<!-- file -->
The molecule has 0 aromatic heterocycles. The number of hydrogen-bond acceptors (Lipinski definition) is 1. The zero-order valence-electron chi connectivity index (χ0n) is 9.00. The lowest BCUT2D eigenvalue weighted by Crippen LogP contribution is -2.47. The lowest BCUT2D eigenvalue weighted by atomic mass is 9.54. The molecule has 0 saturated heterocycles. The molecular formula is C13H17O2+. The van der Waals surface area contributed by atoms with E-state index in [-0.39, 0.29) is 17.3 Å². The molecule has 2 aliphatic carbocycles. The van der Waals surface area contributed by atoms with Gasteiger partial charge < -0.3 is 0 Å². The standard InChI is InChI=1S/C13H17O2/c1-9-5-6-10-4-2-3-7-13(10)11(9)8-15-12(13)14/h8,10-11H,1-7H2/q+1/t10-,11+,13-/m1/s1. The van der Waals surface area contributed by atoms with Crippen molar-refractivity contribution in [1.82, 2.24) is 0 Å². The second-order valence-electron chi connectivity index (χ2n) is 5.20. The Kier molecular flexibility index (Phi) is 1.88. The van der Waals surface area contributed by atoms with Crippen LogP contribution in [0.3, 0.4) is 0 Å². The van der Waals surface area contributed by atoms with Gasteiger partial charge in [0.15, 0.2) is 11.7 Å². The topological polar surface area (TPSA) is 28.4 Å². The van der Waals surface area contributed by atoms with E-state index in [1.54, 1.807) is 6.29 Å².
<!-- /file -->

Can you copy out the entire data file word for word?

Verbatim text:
The molecule has 0 aromatic heterocycles. The number of hydrogen-bond acceptors (Lipinski definition) is 1. The zero-order valence-electron chi connectivity index (χ0n) is 9.00. The lowest BCUT2D eigenvalue weighted by Crippen LogP contribution is -2.47. The lowest BCUT2D eigenvalue weighted by atomic mass is 9.54. The molecule has 0 saturated heterocycles. The molecular formula is C13H17O2+. The van der Waals surface area contributed by atoms with E-state index in [-0.39, 0.29) is 17.3 Å². The molecule has 2 aliphatic carbocycles. The van der Waals surface area contributed by atoms with Gasteiger partial charge < -0.3 is 0 Å². The standard InChI is InChI=1S/C13H17O2/c1-9-5-6-10-4-2-3-7-13(10)11(9)8-15-12(13)14/h8,10-11H,1-7H2/q+1/t10-,11+,13-/m1/s1. The van der Waals surface area contributed by atoms with Crippen molar-refractivity contribution in [1.82, 2.24) is 0 Å². The second-order valence-electron chi connectivity index (χ2n) is 5.20. The Kier molecular flexibility index (Phi) is 1.88. The van der Waals surface area contributed by atoms with Crippen LogP contribution in [0.3, 0.4) is 0 Å². The van der Waals surface area contributed by atoms with Gasteiger partial charge in [0.15, 0.2) is 11.7 Å². The topological polar surface area (TPSA) is 28.4 Å². The van der Waals surface area contributed by atoms with E-state index in [1.54, 1.807) is 6.29 Å².